James Hill, CEO of MCF Energy

Op-ed: Hormuz blockage – A potential win for the LNG market?

The following article is an op-ed piece authored by James Hill, CEO of MCF Energy, who dives into the tension-filled landscape in the Middle East and the complexities and implications of the looming threat presented by the potential Strait of Hormuz closure on the oil, gas, liquefied natural gas (LNG), shipping markets, global trade flows, and the energy transition journey to a low-carbon and green world.

James Hill, CEO of MCF Energy

A conflict-turned opportunity is what many are calling the potential blockage of Hormuz. It is a delicate dance between investor opportunity and world crisis for the second time in two years.

The Strait of Hormuz is the world’s most important oil chokepoint. It is made up of eight major islands, seven of which are controlled by Iran. Responsible for a fifth of the world’s LNG and oil exports, in the wake of Israel’s attack on its consulate in Syria, Iran is threatening to block Hormuz.

What the blockage of Hormuz could mean for the energy market?

If this passage is blocked, the global oil and gas market will immediately be restricted and supply tightened. This could very well take us back to 2022 when we experienced a pretty hard-hitting energy crisis thanks to the initial onset of Russia’s invasion of Ukraine.

In this scenario, the U.S. would be required to commit forces to reopen the strait, which could possibly widen the conflict with Iran and its surrogates and, in turn, greatly increase the risk to LNG flow.

Related Article

With volatile shifts in upward prices, “gas and LNG prices may be likened to 2022,” said Lu Ming Pang, Rystad Energy Senior analyst.

The uncertainty is already being reflected in the market and the renewed threat is proving supportive for prices.

Europe in a chokehold

Roughly 12% of Europe’s LNG imports flow through the Strait. Between import halts, Red Sea attacks, and constant strikes from Russia against the EU’s energy infrastructure, the continent cannot catch a break.

Related Article

Iran has long supported the Houthis, and now, with the ability to close the strait, Iran can block off two of the most important shipping lanes to Europe. Until a decision is made, LNG vessels will continue to operate as normal, but it will take as little as one incident to disrupt this vital energy flow.

In addition to Europe, Hormuz is a vital passage for India to import crude oil from Saudia Arabia, Iraq, and the UAE.

Related Article

Alternative Passages

While alternative routes through the Red Sea exist for oil transportation, there are no alternatives for the transport of LNG. The Strait of Hormuz is the only one.

Hormuz has been at the center of geopolitical tensions for decades. While it has not been closed in recent days, it was closed between 1972 and the 1980s due to tension between Iran and Oman. In 1988, the U.S. and Iran engaged in a one-day battle around the strait.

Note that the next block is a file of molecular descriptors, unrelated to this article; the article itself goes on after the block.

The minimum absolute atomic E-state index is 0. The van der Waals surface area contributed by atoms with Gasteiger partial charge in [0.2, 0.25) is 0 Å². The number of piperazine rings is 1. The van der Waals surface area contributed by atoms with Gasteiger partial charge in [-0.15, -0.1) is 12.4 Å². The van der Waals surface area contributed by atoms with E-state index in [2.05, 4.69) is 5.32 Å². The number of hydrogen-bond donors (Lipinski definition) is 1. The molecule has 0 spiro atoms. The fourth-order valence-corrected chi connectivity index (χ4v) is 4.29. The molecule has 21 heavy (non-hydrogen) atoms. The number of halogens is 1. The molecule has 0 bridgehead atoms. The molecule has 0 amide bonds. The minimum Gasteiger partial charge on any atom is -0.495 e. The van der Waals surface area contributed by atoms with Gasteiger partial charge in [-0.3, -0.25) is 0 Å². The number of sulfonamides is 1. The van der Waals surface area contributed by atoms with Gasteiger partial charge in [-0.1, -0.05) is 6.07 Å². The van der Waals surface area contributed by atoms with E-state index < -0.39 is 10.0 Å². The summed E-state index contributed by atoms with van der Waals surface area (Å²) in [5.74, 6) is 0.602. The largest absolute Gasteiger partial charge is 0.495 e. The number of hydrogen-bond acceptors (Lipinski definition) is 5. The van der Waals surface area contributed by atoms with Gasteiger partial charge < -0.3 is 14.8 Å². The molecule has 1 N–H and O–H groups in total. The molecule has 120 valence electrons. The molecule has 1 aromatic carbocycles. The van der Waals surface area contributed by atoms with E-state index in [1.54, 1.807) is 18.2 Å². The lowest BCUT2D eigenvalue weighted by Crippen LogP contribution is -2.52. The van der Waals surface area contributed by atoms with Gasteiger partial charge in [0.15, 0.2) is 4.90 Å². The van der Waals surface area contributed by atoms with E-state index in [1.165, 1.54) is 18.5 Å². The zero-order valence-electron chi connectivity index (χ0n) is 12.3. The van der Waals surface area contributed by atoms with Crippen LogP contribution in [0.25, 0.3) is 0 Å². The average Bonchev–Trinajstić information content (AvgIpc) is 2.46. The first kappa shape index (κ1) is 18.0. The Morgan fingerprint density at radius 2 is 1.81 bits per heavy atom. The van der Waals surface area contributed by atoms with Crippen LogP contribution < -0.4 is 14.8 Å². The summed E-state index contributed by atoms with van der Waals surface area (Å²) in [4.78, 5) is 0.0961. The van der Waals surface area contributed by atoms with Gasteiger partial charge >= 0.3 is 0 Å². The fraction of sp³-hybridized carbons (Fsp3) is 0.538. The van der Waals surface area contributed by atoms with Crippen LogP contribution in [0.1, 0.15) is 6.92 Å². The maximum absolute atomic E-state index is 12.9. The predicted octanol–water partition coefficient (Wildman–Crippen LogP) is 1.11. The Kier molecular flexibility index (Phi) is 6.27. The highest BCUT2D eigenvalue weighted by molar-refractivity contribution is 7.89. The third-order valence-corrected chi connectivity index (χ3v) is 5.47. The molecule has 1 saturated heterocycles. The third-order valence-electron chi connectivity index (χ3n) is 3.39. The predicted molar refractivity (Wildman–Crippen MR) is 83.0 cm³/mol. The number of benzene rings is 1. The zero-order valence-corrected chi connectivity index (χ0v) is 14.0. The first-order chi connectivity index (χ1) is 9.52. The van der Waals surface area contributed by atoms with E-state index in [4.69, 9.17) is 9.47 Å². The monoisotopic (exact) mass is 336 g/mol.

Related Article

If the strait closes once again and LNG movement is to be halted, spot LNG prices are guaranteed to sharpen with a major shift in price.

Ongoing transition to low-carbon and green energy

Moving trade flows through Africa’s Cape of Good Hope has already had a significant impact on CO2 emissions. The container shipping industry’s CO2 emissions increased to 230 million tons in 2023—almost one-quarter of the total of 1 billion tons for all maritime shipping, making them dangerously high and climbing, according to a report from consultancy AlixPartners released earlier this year.

Related Article

An escalated conflict that blocks off this secondary passage will greatly add to rising emissions.

With the continued expansion of energy needs in Asia and Europe combined with the instability in the Gulf, the green transition using natural gas as a bridging fuel would be threatened. This would require Europe to burn more dirty coal, which would also increase emissions.

Related Article

Note: The article was written by James Hill, CEO of MCF Energy, and edited by Melisa Cavcic, Senior Editor at Offshore Energy.

Hill, who specializes in exploration projects across Europe and North America, is a geologist by trade, with a Master’s of Science in Geology from California State University. He holds a P.Geo designation and is a Chartered Member of the London Geological Society.

With a strong track record in European exploration, Hill also served as the President of Professional Affairs for the American Association of Petroleum Geologists (AAPG). Prior to joining MCF Energy as President and CEO in December 2022, he was VP of Exploration for both BNK Petroleum and Bankers Petroleum.

Disclaimer: The views and opinions expressed in this article are those of the author and do not necessarily reflect the official policy or position of Offshore Energy.


𝐃𝐨 𝐲𝐨𝐮 𝐰𝐚𝐧𝐭 𝐭𝐨 𝐠𝐫𝐚𝐛 𝐭𝐡𝐞 𝐚𝐭𝐭𝐞𝐧𝐭𝐢𝐨𝐧 𝐨𝐟 𝐲𝐨𝐮𝐫 𝐭𝐚𝐫𝐠𝐞𝐭 𝐚𝐮𝐝𝐢𝐞𝐧𝐜𝐞 𝐢𝐧 𝐨𝐧𝐞 𝐦𝐨𝐯𝐞? 𝐋𝐨𝐨𝐤 𝐧𝐨 𝐟𝐮𝐫𝐭𝐡𝐞𝐫 𝐭𝐡𝐚𝐧 𝐎𝐟𝐟𝐬𝐡𝐨𝐫𝐞 𝐄𝐧𝐞𝐫𝐠𝐲! 𝐎𝐮𝐫 𝐜𝐨𝐧𝐭𝐞𝐧𝐭 𝐢𝐬 𝐫𝐞𝐚𝐝 𝐛𝐲 𝐭𝐡𝐨𝐮𝐬𝐚𝐧𝐝𝐬 𝐨𝐟 𝐩𝐫𝐨𝐟𝐞𝐬𝐬𝐢𝐨𝐧𝐚𝐥𝐬 𝐞𝐧𝐠𝐚𝐠𝐞𝐝 𝐢𝐧 𝐨𝐢𝐥 & 𝐠𝐚𝐬, 𝐦𝐚𝐫𝐢𝐭𝐢𝐦𝐞, 𝐨𝐟𝐟𝐬𝐡𝐨𝐫𝐞 𝐰𝐢𝐧𝐝, 𝐠𝐫𝐞𝐞𝐧 𝐦𝐚𝐫𝐢𝐧𝐞, 𝐡𝐲𝐝𝐫𝐨𝐠𝐞𝐧, 𝐬𝐮𝐛𝐬𝐞𝐚, 𝐦𝐚𝐫𝐢𝐧𝐞 𝐞𝐧𝐞𝐫𝐠𝐲, 𝐚𝐥𝐭𝐞𝐫𝐧𝐚𝐭𝐢𝐯𝐞 𝐟𝐮𝐞𝐥𝐬, 𝐬𝐡𝐢𝐩𝐩𝐢𝐧𝐠, 𝐚𝐧𝐝 𝐨𝐭𝐡𝐞𝐫 𝐢𝐧𝐝𝐮𝐬𝐭𝐫𝐢𝐞𝐬 𝐨𝐧 𝐚 𝐝𝐚𝐢𝐥𝐲 𝐛𝐚𝐬𝐢𝐬.

Follow Offshore Energy’s Fossil Energy market on social media channels: